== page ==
30 percent of boating deaths happen on cold water

As the days grow shorter and the water temperatures dip, the Department of Natural Resources urges hunters, anglers, paddlers and all boaters to use extreme caution, especially when venturing out in small boats. 

People on small boats, such as canoes, kayaks, and fishing boats, should take extra precautions to prevent being suddenly thrown overboard, swamped or stranded in rough, cold waters.

“Cold water robs body heat 25 times faster than air of the same temperature,” said Lt. Col. Greg Salo of the DNR’s Enforcement Division. “Should you find yourself in the water, righting your canoe or small boat and climbing back aboard is extremely difficult in muscle-cramping cold water. It’s best to not boat alone and to always wear a life jacket.”

Recent incidents have involved late season boaters ending up in the water after reaching over the side of the boat or small boats capsizing in rough conditions. Even with above average air temperatures it’s important to keep in mind that the water is cold. Hypothermia and cold water shock can set in within minutes. Wearing a life jacket, at all times, while boating will increase chances of survival in cold water.

“In Minnesota, more than 30 percent of all boating fatalities happen in cold water with the victim not wearing a life jacket,” said Lisa Dugan, DNR boat and water safety outreach coordinator.  “Wearing a foam-insulated life jacket or float coat can help retain your body’s core temperature and delay the onset on hypothermia. Those wearing, not just carrying, a life jacket when exposed to cold water have the life-saving advantage of being able to keep their head above water, stay calm, and call for help before hypothermia sets in.”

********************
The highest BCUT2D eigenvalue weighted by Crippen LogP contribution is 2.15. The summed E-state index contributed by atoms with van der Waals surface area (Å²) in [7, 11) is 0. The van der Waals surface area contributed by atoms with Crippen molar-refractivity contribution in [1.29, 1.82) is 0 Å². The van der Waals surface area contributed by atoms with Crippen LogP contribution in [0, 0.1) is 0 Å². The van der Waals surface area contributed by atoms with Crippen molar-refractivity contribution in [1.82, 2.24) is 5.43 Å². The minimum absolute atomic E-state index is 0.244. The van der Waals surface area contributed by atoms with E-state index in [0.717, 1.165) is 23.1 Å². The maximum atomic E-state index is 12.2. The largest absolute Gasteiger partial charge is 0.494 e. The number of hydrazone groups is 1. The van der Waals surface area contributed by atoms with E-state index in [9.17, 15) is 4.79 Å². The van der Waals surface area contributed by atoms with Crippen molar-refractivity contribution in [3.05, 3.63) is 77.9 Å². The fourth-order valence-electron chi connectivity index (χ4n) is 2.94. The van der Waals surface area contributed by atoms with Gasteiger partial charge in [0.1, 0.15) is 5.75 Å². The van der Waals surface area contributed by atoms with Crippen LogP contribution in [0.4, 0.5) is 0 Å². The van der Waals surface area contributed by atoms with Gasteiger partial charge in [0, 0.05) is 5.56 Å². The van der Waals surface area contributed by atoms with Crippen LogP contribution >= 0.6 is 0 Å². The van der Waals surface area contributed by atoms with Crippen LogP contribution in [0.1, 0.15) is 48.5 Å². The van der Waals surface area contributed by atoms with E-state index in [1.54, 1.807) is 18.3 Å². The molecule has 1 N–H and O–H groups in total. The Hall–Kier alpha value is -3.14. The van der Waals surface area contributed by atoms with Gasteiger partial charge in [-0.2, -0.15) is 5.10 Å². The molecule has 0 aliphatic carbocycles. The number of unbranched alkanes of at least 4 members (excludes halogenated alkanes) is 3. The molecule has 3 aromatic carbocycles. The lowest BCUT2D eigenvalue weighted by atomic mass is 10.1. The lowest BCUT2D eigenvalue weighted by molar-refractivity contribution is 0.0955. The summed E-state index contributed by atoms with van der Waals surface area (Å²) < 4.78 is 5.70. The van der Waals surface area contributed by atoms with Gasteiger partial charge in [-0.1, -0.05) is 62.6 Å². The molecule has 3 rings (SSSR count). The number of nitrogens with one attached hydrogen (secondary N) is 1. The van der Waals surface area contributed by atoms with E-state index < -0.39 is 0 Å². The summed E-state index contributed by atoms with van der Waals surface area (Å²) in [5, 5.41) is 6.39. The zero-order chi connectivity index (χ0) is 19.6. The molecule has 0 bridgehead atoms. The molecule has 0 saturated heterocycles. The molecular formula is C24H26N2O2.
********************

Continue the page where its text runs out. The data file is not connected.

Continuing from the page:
Know the risks of cold water boating and take the right precautions when boating in cold water.

  • At the very least, all boats must carry one U.S. Coast Guard-approved life jacket for each passenger. Wear it, don’t just carry it.
  • Don’t boat alone; boating safety increases with numbers.
  • Keep an eye on the sky, head to shore if wind gusts start to pick up.
  • If the boat capsizes or swamps, stay with the boat and try to re-board. Do not attempt to swim to shore.